Our personal influences cover a broad range and intersect. The band US Christmas was one of the first bands that Juan and I both loved. They are not a well-known band, so it was a bit surprising to find someone local who plays music and was as excited about USX as I am. We also share a love of Neurosis, the emotional power they put into their music is mesmerizing. We also all love YOB. We also enjoy other music as well though that is more folk and acoustic based, artists like Neil Young (we have a cover we have spent some time working on there). You can hear some of these Americana influences coming out in the new track, ‘Live Through The Day, Run Through The Night’.
What first got you into music?
My first experience with being fascinated with music was when I was five years old and my Mom bought my dad a record player and tuner stereo so he could listen to his classical records. My sisters and I started to listen to Casey Kasem’s top 40 religiously. My Mom also had a few Beatles records, most notably “Abbey Road”, and once that album was discovered, I was hooked.
Around this time, I also started taking Piano lessons, but I wanted to play the music I liked, not classical music that held little interest for me. So my parents got me a drum kit, and I started taking lessons. I remember not being able to wipe the smile off my face when the drums were playing. Unfortunately, growing up in a suburban house with paper thin walls, and no basement left me with nowhere to practice where I would not annoy the whole family, and when I was at summer camp, my drums disappeared. My parents gave me a choice between a computer and a guitar, and well, you can probably guess my choice.
If you could collaborate with a current band or musician who would it be?
This is an interesting question, as I could name off bands that I admire who I would love to collaborate with, but would that be more because of the notoriety that would come with said collaboration? From an artistic standpoint and given my style on lap steel, I would want to pick something where I could bring something to the table. A collaboration with Grails would be a great fit and a lot of fun.
If you could play any festival in the world, which would you choose and why?
Without question I would choose Roadburn. I have been fascinated with Roadburn for many years, and have used their line-up to check out some of the best bands. Walter Roadburn does a fantastic job of curating both art and music, and the venues look amazing. Roadburn also shows great respect for the artists, which I really appreciate.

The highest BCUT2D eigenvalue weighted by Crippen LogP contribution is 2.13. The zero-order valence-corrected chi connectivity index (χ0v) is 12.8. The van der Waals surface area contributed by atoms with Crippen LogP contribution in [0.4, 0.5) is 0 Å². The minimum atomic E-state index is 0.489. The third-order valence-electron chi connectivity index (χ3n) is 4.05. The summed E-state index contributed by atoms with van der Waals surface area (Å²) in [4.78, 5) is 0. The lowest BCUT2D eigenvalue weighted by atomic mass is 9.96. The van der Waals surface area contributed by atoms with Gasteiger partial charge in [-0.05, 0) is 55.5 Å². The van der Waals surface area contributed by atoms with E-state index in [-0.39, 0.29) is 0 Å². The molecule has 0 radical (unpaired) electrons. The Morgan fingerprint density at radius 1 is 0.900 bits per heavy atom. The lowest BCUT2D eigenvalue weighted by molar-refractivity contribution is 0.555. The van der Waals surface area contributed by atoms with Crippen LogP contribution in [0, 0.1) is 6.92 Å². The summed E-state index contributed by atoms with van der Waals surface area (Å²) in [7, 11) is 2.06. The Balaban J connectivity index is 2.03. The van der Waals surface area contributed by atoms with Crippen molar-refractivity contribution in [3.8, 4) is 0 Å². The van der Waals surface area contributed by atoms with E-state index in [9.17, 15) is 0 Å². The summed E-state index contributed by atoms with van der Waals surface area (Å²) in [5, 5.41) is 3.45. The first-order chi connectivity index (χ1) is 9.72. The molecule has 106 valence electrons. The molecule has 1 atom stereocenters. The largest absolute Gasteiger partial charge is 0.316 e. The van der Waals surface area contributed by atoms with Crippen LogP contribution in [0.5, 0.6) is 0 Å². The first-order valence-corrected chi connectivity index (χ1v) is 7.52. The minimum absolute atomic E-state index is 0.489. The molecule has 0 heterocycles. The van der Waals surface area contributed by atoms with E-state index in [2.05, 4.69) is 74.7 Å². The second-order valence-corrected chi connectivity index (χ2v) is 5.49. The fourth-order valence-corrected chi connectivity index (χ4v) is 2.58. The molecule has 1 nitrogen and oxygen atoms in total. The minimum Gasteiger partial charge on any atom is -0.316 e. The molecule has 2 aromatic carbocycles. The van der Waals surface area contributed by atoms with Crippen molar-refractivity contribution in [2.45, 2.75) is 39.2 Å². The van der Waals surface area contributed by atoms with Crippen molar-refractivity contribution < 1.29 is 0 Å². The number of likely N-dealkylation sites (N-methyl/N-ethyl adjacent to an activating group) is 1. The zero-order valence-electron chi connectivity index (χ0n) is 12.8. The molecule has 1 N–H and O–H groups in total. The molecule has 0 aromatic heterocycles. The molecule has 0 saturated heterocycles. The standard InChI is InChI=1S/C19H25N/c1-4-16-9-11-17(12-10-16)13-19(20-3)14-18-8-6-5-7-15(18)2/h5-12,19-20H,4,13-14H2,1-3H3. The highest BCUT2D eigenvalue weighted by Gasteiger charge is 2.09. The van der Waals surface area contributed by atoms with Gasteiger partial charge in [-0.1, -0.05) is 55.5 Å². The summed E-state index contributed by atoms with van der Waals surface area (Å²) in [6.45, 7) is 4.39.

What’s the weirdest gift you have ever received from a fan?
Our fans seem to be slacking, because as of yet we have not received any physical gifts. Of course, we do get the gift of their support through their time and attention, which arguably is a more significant gift than anything physical.
If you had one message for your fans, what would it be?
Thank you for your support! Without the support of fans, you don’t have much more than a vanity project, so when people buy our music, and come out to a show to cheer us on, it means the world to us. While we view what we create as art that has validity regardless of commercial success, it certainly helps to keep us going when we get positive feedback.
If you could bring one rock star back from the dead, who would it be?
I wouldn’t bring anyone back. Death is a part of the cycle of life, and death cannot and should not be removed. The amazing stars of years past lived their lives and had their time to shine. I personally find the dead star hologram trend to be at best, distasteful. Rather than bring back the dead, people should get out there and dig into modern music and support the artists that are alive right now.
What do you enjoy the most about being a musician? And what do you hate?
As flippant as this may sound, the making of the music, particularly to the point where a song is fully arranged and realized, and all of the band members are comfortable with what they are playing, and you have had a few weeks to rehearse the song. That moment when the song comes to life is amazing, so much so that sometimes I am in awe about how a song was created out of nothing.